Document Detail


Effects of sustained nurse/mother contact on infant outcomes among low-income African-American families.
MedLine Citation:
PMID:  8545305     Owner:  NLM     Status:  MEDLINE    
Abstract/OtherAbstract:
This study examined the effect on infant morbidity and mortality of sustained nursing contact with mothers of healthy infants who are considered medically low risk but socially are at high risk due to poverty, low maternal education, and parenting at an early age. A quasi-experimental approach using a pretest-posttest design was used to evaluate the effect of the sustained nursing contact intervention (N = 97) compared with the instructions traditionally provided to the mothers of such infants (N = 48). In general, intervention and control infants did not differ on variables measuring health and development, morbidity, incidence of accidents, utilization of health care services, or immunization rates. Intervention infants scored significantly higher on advanced gross motor skills and had significantly fewer upper respiratory symptoms at the final visit. Highest morbidity was experienced by infants of teenaged mothers in the control group who had more than one infant. It was concluded that sustained nursing contact during the first eight months of infant life was beneficial to low-income African-American mothers, especially teenaged mothers with more than one infant. Infant morbidity and mortality were lower in both groups than would have been expected for their risk level, indicating that even minimal sustained nursing contact enhances outcomes of healthy infants at high risk for mortality and morbidity due to social factors.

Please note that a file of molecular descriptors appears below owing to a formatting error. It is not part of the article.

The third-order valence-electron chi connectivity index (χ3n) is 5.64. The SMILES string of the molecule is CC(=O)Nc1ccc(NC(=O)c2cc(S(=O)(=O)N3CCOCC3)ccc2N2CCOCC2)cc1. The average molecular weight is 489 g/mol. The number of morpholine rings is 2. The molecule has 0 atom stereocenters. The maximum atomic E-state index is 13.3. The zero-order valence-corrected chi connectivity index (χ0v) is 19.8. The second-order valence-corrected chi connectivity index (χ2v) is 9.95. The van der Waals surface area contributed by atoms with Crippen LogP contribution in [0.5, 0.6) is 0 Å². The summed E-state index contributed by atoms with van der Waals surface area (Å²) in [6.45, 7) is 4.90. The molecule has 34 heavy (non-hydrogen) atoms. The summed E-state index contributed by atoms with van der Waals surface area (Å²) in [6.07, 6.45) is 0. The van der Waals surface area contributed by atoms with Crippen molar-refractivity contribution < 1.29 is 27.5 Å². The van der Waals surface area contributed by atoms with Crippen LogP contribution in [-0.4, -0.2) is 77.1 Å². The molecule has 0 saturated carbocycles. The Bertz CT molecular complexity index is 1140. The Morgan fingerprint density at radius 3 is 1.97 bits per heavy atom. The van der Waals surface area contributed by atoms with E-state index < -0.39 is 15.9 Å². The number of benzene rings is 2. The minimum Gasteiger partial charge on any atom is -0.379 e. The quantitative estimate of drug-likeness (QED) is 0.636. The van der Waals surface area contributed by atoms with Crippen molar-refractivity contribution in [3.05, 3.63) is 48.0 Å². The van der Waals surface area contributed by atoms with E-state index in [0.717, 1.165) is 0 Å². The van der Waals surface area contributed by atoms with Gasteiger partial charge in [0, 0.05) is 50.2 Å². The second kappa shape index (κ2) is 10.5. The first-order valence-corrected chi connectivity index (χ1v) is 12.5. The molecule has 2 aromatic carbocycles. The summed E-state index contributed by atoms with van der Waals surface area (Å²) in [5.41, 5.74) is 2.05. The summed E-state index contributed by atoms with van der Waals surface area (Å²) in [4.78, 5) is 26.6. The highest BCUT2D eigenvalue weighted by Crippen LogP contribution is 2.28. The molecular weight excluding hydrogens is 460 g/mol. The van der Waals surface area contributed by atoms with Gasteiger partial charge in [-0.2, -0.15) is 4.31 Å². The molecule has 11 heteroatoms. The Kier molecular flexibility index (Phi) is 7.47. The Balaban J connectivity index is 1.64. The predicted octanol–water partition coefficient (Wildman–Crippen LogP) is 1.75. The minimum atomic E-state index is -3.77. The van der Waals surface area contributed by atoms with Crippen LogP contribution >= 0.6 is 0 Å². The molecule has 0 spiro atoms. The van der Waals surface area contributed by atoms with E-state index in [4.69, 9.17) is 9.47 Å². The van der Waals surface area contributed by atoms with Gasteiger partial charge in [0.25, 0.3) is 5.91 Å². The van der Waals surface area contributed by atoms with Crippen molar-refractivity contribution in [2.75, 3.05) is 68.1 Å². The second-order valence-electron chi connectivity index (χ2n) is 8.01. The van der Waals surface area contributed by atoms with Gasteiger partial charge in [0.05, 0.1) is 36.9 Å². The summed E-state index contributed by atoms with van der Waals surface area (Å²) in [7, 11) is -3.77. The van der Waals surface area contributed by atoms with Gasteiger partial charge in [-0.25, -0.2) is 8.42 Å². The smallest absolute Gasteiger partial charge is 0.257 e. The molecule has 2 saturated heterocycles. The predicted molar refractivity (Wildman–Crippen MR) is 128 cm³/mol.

Authors:
C Barnes-Boyd
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Publication Detail:
Type:  Comparative Study; Journal Article; Research Support, U.S. Gov't, P.H.S.    
Journal Detail:
Title:  Public health nursing (Boston, Mass.)     Volume:  12     ISSN:  0737-1209     ISO Abbreviation:  Public Health Nurs     Publication Date:  1995 Dec 
Date Detail:
Created Date:  1996-02-14     Completed Date:  1996-02-14     Revised Date:  2007-11-14    
Medline Journal Info:
Nlm Unique ID:  8501498     Medline TA:  Public Health Nurs     Country:  UNITED STATES    
Other Details:
Languages:  eng     Pagination:  378-85     Citation Subset:  IM; N    
Affiliation:
University of Illinois Mile Square Health Center, Chicago, IL 60612, USA.
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MeSH Terms
Descriptor/Qualifier:
Adult
African Americans* / statistics & numerical data
Chicago
Child Development
Female
Humans
Infant
Infant Mortality
Infant, Newborn
Nurse-Patient Relations*
Poverty / ethnology*,  statistics & numerical data
Pregnancy
Pregnancy Outcome / ethnology*
Socioeconomic Factors
Urban Population / statistics & numerical data
Grant Support
ID/Acronym/Agency:
MCJ-173857//PHS HHS

From MEDLINE®/PubMed®, a database of the U.S. National Library of Medicine


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